Williams laments Lebanon vicious spiral of violence

-20/07/06

Dr Rowan Williams, the Archbishop of Canterbury, has written to the heads of churches in the Lebanon to express solidarity with them ñ and to issue a strongly-worded condemnation of the escalating violence in the Middle East.

The Archbishop, who is spiritual leader of the worldís 77 million Anglicans, says that he has ìbeen alarmed at the spiral of violence, the vicious circle of attack and retaliation, that has developed over the last few days.î

He goes on: ìMy prayers and sympathy are with the principal victims, the innocent civilians on both sides of the border, who now live in terror and are powerless to prevent the collective suffering at the hands of Hezbollah and the Israeli military.î

Says Dr Williams: ìThe distress felt at the destruction not only of life but also the infrastructure so painstakingly rebuilt after years of conflict will, I know, be acute and reinforce the sense of helplessness at being caught up in a wider regional struggle. My condemnation of this resort to violence is unequivocal.î

Meanwhile, CAFOD (the Catholic Fund for Overseas Development) has launched an appeal for the humanitarian crisis in the Middle East directed at Catholic parishes in England and Wales.

The agency, which is an official relief and development organization of the Catholic bishopsí conference, has already pledged £100,000 to its local partner Caritas Lebanon, and £25,000 to Caritas Jerusalem in the Gaza Strip and the West Bank.

The full text of the Archbishop of Canterburyís letter reads:

Grace and Peace from the Lord Jesus Christ at this traumatic time for you and the people of Lebanon.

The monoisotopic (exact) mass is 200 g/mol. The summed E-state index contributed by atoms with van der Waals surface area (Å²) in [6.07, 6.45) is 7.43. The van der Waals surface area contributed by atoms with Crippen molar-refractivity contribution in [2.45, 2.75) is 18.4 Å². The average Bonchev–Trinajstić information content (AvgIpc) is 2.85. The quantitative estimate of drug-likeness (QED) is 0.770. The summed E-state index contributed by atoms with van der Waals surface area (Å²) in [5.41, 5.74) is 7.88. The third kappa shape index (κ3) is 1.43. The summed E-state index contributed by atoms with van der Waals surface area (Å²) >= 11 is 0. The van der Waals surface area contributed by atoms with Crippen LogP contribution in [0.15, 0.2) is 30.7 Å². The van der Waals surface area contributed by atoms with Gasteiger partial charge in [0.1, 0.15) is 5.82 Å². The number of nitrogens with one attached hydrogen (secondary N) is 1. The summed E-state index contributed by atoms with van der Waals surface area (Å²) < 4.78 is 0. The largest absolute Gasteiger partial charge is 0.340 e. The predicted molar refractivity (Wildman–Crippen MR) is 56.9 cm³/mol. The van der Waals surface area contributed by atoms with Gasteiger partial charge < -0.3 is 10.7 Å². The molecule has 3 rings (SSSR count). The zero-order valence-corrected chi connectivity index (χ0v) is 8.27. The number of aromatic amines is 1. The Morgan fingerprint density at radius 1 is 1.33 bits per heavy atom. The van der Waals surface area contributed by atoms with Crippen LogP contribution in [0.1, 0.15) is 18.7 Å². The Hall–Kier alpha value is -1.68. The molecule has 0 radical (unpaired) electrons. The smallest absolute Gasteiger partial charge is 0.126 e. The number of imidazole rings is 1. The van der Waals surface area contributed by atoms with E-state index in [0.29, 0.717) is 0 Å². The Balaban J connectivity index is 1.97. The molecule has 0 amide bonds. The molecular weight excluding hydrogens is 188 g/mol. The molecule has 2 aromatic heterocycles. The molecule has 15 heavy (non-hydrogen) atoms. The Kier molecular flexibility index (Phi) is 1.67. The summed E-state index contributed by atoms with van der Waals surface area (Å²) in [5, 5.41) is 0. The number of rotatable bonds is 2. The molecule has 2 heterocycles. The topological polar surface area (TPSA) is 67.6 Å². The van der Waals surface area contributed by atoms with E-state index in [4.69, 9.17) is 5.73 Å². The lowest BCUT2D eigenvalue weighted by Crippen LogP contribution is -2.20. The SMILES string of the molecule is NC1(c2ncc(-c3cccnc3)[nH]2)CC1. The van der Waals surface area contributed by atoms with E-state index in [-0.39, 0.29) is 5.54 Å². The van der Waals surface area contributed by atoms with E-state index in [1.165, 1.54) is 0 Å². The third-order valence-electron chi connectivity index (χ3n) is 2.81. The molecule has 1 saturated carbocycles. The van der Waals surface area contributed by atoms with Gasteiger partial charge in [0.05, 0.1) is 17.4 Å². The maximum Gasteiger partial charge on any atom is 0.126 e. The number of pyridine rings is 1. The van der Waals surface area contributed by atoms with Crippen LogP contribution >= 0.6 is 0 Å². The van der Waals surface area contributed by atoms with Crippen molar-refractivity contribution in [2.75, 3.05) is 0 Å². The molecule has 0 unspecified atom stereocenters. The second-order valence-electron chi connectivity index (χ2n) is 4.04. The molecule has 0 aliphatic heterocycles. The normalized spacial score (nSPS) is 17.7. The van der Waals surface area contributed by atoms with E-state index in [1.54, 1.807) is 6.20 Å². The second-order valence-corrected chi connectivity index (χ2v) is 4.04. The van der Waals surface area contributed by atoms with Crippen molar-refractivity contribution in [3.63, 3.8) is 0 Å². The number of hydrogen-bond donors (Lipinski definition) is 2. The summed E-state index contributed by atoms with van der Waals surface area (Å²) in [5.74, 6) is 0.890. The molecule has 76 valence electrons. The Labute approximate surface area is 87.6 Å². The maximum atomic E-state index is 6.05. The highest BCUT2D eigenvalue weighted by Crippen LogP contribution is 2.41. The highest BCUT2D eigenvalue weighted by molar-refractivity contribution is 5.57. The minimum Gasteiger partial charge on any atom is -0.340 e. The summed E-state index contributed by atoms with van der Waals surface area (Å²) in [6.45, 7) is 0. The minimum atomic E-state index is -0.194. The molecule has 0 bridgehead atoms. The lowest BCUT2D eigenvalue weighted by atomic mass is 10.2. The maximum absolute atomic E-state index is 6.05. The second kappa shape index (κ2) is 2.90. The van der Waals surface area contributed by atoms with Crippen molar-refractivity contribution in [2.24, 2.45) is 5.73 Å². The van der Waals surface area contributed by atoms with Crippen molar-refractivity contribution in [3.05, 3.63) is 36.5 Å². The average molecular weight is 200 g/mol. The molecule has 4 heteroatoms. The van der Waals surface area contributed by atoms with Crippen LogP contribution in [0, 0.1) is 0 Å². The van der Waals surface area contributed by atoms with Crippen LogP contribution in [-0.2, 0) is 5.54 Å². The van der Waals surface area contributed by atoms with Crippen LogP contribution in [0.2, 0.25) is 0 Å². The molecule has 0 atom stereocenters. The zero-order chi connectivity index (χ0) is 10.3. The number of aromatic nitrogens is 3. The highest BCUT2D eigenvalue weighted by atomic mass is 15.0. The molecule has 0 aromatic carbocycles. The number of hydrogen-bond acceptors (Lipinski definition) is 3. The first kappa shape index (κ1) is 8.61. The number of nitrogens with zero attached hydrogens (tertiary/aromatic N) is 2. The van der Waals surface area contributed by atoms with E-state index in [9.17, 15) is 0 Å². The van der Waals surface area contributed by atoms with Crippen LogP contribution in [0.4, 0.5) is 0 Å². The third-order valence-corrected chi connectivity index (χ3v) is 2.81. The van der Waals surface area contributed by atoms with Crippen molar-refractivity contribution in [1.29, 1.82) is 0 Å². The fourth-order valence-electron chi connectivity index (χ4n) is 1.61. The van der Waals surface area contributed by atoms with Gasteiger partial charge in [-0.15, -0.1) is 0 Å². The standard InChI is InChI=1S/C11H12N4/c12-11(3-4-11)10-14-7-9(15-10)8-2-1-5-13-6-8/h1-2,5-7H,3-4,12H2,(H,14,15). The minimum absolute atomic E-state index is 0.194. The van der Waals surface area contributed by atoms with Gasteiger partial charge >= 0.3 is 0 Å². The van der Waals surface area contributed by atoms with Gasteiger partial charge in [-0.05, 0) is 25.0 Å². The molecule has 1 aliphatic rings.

Today, as thousands of foreign passport-holders are evacuated from Beirut, I am only too conscious of the plight of those, from all communities, who have no place of refuge from the violence that has been unleashed. It pains us all greatly to see again the ancient Christian communities of the Middle East fleeing the land where they have borne witness for two millennia and to contemplate the hardships that will be faced by those who stay.

I have been alarmed at the spiral of violence, the vicious circle of attack and retaliation, that has developed over the last few days. My prayers and sympathy are with the principal victims, the innocent civilians on both sides of the border, who now live in terror and are powerless to prevent the collective suffering at the hands of Hezbollah and the Israeli military. The distress felt at the destruction not only of life but also the infrastructure so painstakingly rebuilt after years of conflict will, I know, be acute and reinforce the sense of helplessness at being caught up in a wider regional struggle. My condemnation of this resort to violence is unequivocal. I offer you every support in your efforts to bring it to an end and allow Lebanon to be, once again, a living message of co-existence and solidarity between different religious communities.

Remembering the times we have met, even recently, I look forward to the chance to do so again in calmer times ñ either here or in Lebanon. Although our Christian message may seem, in these dark days, a small voice in a terrible wilderness of suffering it is delivered in the confidence that Godís purposes for us and his people will prevail and that purpose is one of peace, harmony and reconciliation.

May our Lord Jesus Christ give you, as chief pastors of his flock, every strength and blessing in your ministry.

[Also on Ekklesia: Gaza, Israel and Lebanon crises are imperilling Middle East security 19/07/06; Historic Galilee sites hit by rocket attacks 18/07/06; Pope condemns Lebanon raids as G8 converges and Blair blames Iran and Syria 17/07/06; Christians call for end to Lebanon violence as Israel vows revenge 16/07/06; Middle East Christians in anguish over Lebanon violence 14/07/06; Embattled Hezbollah backs Iraq 'doves of peace'; Christian warnings substantiated as Israel targets Hamas; Ex-spy wages peace on terror in the Middle East; UK church and aid agencies concerned over Gaza situation; Presbyterians threatened over Israel policy; The Forgotten Church [File Format: PDF/Adobe Acrobat]; Global faith gathering tackles religious roots of terror]